Tuesday, January 31, 2017

Below the Cut: LandStalker (Genesis)

(Source: Wikipedia)
LandStalker - Rating(9 RPP)
1) 0 - Character Advancement: practice/experience based advancement, stat or level increases, multiple classes or characters, customize characters
2) 0 - Combat: character stats used for combat, additional combat options, turn based
3) 0 - Items and Equipment: store to buy and sell, equipment decisions, item decisions
4) 0 - Story: main story at the forefront; world full of hints and lore; descriptions for objects, people, and places
5) 0 - Exploration: open world from the beginning, visited locations remain open
6) 0 - Quests and Puzzles: side quests not related to the main quest, puzzles and riddles to solve

Ever since I played Solstice I've had a soft side for the isometric perspective. It took years of playing to get comfortable enough with the controls to make it through the game. Luckily I had Nintendo Power to guide me through those early NES games. I'm not sure I would have beaten as many as I did without it. My exposure to Genesis games was slight, but I'm sure I would have been enamored with this title just the same. I might give it a proper playthrough one day, but it won't be detailed here.

As a 9, it's borderline, but in the end it's an action-adventure with some of the worst isometric controls I've experienced (I haven't played them all, granted). Nigel, the protagonist, can only move in four directions, a normal mechanic in these games. Instead of angling the d-pad to map up to up-right or up-left, it's mapped to both depending on which diagonal direction was last pressed. This makes handling imprecise. Due to that, the action sequences are tedious as I often accidentally flew in the wrong direction or swung my sword to the side of an enemy.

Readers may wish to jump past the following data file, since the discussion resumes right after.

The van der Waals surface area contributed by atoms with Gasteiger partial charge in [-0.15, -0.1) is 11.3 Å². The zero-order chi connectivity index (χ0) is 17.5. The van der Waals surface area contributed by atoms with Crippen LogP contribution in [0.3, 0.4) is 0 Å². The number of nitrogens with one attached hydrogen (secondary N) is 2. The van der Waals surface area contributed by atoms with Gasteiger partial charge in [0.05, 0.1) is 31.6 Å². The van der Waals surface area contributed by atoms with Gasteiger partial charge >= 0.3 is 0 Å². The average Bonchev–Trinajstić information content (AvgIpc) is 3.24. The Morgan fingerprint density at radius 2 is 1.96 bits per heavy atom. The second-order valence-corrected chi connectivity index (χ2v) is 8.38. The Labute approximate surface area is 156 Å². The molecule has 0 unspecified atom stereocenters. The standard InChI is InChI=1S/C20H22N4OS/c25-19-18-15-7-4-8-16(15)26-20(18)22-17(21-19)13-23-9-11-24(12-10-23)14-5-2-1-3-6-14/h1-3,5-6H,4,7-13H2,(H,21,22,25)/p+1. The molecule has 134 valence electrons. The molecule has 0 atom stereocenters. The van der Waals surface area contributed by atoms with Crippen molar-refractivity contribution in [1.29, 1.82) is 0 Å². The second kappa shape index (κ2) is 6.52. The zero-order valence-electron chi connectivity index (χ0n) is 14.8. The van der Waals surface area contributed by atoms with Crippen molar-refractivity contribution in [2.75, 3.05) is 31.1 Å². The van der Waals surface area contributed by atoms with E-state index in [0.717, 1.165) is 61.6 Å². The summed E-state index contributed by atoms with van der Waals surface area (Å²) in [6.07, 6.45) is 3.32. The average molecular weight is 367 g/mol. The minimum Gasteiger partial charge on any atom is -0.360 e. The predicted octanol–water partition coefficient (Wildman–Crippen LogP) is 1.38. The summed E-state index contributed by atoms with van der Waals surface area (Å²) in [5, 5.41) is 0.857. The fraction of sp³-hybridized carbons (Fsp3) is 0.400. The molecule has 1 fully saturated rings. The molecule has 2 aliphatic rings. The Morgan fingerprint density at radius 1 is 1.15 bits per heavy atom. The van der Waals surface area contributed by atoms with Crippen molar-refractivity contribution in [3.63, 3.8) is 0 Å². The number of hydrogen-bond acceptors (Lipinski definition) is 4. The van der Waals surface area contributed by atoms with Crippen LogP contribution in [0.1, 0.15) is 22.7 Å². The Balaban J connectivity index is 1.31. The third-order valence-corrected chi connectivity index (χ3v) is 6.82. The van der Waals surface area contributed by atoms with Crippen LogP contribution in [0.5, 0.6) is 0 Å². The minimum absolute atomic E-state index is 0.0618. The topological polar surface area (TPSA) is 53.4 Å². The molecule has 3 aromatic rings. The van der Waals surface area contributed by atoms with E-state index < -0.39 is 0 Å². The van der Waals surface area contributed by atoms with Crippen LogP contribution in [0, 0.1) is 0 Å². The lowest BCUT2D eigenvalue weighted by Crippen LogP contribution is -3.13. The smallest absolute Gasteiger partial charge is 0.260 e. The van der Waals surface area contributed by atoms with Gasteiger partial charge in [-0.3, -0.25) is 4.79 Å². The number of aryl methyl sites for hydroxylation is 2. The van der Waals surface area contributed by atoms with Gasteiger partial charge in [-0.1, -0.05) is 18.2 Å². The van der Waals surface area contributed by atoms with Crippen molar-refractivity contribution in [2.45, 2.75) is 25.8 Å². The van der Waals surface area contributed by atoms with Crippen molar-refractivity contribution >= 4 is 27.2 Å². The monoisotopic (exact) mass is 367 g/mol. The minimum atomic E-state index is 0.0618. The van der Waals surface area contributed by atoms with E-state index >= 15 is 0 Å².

Nigel finds health upgrades, but that's the only stat improvement. (I'm unsure if I should even give a point for that.) Combat strength is determined by equipment alone. There's a good amount of that, and even some situational gear that makes swapping effective for different environmental hazards. Items are varied as well. As for story, setting, and puzzles: that's where the game really shines, but those same aspects are what make it an adventure game, not quite an RPG.

Without a way for the character to improve, the player has to improve to make progress in the game. Combat misses the mark. It's rote with only a sword to manage enemies (and some limited use items). The store is only acts as a money sink with no way to sell anything. I'm actually not sure if there are side quests, but I'll give the game the benefit of the doubt as I haven't played through far enough to find one.

In the end, I enjoyed what little I tried, and if I can manage to look past the control difficulties (and rewire my brain to accommodate), I'll probably enjoy the rest of the game. Until that time let's move on to Inindo.

2 comments:

  1. You may have seen this on CRPG Addict, but I started the blog I said I was thinking of doing: http://superfamicomrpgs.blogspot.com

    I'm slowly making a list of games, and came across Lady Stalker, a sequel to this for the SFC. This looked like an RPG to me but sometimes it's hard to tell from the 15 second video clips on the videos I'm watching.

    ReplyDelete
  2. I stumbled across your blog a couple of weeks ago, and I have been working to catch up to the present.

    I decided to finally come out of lurkmode and congratulate you on your project thus far! It has been a lot of fun following along and I am enjoying it immensely.

    ReplyDelete